by Jane Meacham, Contributing Editor
The U.S. Department of Labor (DOL), in late December 2016, reinstated earlier guidance on proxy voting for plan fiduciaries that encourages them to “responsibly” exercise their rights as shareholders.
The DOL’s Employee Benefits Security Administration (EBSA) said the guidance provided in Interpretive Bulletin (IB) 2016-01 is better-suited for modern trends in investment management, which include growing attention to environmental, social, and governance (ESG) factors at listed companies and active shareholder engagement by asset owners such as retirement plans.
Employee benefit plans often hold large stakes in publicly traded companies, and the DOL has long stated that it is important for plan administrators to know what their responsibilities are when they vote proxies on the shares or exercise other shareholder rights.
The agency said existing guidance to plan fiduciaries on proxy voting has been “out of step with domestic and international investment management and has the potential to dissuade fiduciaries from exercising shareholder rights, including the voting of proxies, in areas that are increasingly being recognized as important to long-term shareholder value.”
‘Removes Perceived Impediments’
“This guidance removes perceived impediments to the prudent management of plans’ rights as shareholders, and encourages fiduciaries to manage those rights in the best interest of plan participants and beneficiaries,” Assistant Secretary of Labor for Employee Benefits Security Phyllis Borzi said in a December 28, 2016, release about the bulletin.
The new Interpretive Bulletin withdrew IB 2008-2 and brings back earlier guidance related to plans’ proxy voting. It also provided some updates to clarify what the law requires of plan fiduciaries, the DOL said.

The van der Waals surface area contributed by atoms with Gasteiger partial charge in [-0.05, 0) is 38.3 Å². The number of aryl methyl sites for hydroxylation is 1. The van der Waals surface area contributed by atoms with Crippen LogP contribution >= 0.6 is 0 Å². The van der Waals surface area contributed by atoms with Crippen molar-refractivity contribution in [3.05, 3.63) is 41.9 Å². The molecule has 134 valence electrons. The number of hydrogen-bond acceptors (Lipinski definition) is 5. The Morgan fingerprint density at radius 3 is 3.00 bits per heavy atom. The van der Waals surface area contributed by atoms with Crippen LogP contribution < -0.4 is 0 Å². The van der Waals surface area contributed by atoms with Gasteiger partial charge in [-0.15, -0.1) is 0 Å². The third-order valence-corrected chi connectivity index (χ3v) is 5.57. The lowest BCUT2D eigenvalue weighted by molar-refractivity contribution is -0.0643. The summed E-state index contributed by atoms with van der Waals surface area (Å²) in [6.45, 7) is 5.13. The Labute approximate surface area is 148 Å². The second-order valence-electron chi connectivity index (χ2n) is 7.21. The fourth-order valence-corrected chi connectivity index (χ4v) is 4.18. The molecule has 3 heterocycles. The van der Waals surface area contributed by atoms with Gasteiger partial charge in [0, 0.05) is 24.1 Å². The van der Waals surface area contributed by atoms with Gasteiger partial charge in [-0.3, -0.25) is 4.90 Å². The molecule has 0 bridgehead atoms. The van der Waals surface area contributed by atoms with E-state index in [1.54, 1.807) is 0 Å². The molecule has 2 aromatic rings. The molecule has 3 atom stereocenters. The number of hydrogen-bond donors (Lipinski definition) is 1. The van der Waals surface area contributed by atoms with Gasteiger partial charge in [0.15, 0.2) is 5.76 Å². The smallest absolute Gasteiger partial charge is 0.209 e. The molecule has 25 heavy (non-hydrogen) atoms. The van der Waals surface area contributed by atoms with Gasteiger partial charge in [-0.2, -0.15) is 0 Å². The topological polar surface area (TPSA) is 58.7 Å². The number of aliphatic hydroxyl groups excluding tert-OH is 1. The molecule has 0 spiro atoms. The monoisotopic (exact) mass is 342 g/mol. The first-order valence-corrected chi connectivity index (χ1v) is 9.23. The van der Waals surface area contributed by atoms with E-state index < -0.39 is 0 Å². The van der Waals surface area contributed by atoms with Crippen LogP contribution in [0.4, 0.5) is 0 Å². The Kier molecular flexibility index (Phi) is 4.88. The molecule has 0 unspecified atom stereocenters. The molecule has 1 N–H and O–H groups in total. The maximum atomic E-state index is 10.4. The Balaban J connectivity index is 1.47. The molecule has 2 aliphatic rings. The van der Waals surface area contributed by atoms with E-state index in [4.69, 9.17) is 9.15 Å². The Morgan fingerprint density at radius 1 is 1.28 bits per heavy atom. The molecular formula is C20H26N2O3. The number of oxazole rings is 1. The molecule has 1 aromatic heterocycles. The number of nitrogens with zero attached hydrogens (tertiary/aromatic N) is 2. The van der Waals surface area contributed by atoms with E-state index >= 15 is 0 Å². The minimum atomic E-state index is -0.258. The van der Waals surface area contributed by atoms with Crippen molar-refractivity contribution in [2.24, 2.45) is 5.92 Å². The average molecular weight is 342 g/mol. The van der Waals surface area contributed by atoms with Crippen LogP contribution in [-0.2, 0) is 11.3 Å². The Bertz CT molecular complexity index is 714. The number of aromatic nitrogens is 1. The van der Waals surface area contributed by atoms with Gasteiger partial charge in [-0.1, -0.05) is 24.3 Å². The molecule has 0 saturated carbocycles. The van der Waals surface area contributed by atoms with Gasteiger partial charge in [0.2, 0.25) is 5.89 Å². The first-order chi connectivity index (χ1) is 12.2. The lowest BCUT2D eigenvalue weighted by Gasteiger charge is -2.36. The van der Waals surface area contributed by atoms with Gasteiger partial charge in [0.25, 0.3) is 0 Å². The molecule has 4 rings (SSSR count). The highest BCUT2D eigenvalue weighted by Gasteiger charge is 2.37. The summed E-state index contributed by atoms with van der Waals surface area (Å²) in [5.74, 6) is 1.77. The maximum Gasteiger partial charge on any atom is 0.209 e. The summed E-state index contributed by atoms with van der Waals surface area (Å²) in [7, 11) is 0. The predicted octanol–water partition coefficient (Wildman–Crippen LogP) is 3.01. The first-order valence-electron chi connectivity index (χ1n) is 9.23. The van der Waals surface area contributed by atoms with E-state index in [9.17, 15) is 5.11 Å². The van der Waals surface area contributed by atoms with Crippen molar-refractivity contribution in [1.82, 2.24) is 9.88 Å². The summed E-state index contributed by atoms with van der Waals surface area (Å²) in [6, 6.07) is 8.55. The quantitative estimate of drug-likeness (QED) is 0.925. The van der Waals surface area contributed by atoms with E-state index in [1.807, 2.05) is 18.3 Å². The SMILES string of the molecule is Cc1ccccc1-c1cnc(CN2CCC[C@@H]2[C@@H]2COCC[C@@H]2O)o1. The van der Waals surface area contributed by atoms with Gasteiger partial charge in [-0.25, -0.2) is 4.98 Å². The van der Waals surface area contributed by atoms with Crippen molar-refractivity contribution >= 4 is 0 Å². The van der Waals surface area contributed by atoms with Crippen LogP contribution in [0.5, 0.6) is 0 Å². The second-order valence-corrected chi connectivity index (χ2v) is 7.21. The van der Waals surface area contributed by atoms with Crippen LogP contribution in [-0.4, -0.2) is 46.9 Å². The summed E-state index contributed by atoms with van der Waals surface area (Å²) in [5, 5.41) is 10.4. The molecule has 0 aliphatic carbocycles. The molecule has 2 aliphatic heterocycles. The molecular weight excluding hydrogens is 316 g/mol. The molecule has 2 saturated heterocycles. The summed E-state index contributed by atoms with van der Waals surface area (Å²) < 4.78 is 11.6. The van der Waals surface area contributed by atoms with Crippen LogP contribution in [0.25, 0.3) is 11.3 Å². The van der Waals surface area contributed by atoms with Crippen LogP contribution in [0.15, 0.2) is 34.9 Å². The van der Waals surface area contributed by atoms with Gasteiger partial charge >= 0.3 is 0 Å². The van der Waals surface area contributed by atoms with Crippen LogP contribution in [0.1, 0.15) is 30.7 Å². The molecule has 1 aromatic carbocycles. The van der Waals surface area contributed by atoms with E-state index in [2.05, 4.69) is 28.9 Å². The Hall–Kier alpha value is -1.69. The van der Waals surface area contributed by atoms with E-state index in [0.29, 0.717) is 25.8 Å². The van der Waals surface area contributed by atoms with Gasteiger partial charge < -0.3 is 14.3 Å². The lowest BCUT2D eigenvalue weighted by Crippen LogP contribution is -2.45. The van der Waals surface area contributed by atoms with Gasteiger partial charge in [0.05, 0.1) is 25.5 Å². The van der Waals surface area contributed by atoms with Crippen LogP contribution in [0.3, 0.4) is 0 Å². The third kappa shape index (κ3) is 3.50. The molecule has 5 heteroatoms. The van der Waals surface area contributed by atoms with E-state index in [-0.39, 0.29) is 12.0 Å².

“T[he] guidance appropriately notes the positive role fiduciaries play through the exercise of shareholder rights,” said The Forum for Sustainable and Responsible Investment (US SIF), a sustainable and responsible investment trade association, in a December 29, 2016, statement about IB 2016-01. “Additionally, this guidance also reinforces the language of IB 2015-1 on economically targeted investments [ETIs] which clarified that [ESG] impacts can be intrinsic to the market value of an investment.”
2015 Reversal on ESG Factors
In a related move, the DOL in October 2015 reversed 2008 guidance that discouraged retirement plan fiduciaries and their investment advisers from considering ESG factors when choosing companies for their portfolios. The reversal, made through another new interpretive bulletin, IB 2015-01, which reinstated 1994 guidance, recognized a growing consensus that fiduciary duty may in fact require fiduciaries to look at these aspects to protect plan participants’ retirement accounts from undue risk.
The DOL said in the 2015 bulletin that it wanted to clarify that plan fiduciaries should appropriately consider any factors that potentially influence risk and return.
The October 2008 DOL Interpretive Bulletin on ETIs that was replaced was seen as counseling retirement plan and other fiduciaries and professional investors to avoid taking into account ESG considerations when selecting plan assets. As a result, potentially billions of dollars of assets under management in the United States were diverted from companies that impartial investment research firms have found to have better ESG practices and scores.
Jane Meacham is the editor of BLR’s retirement plan compliance publications. She has nearly 30 years’ experience as a writer/editor of financial services news.
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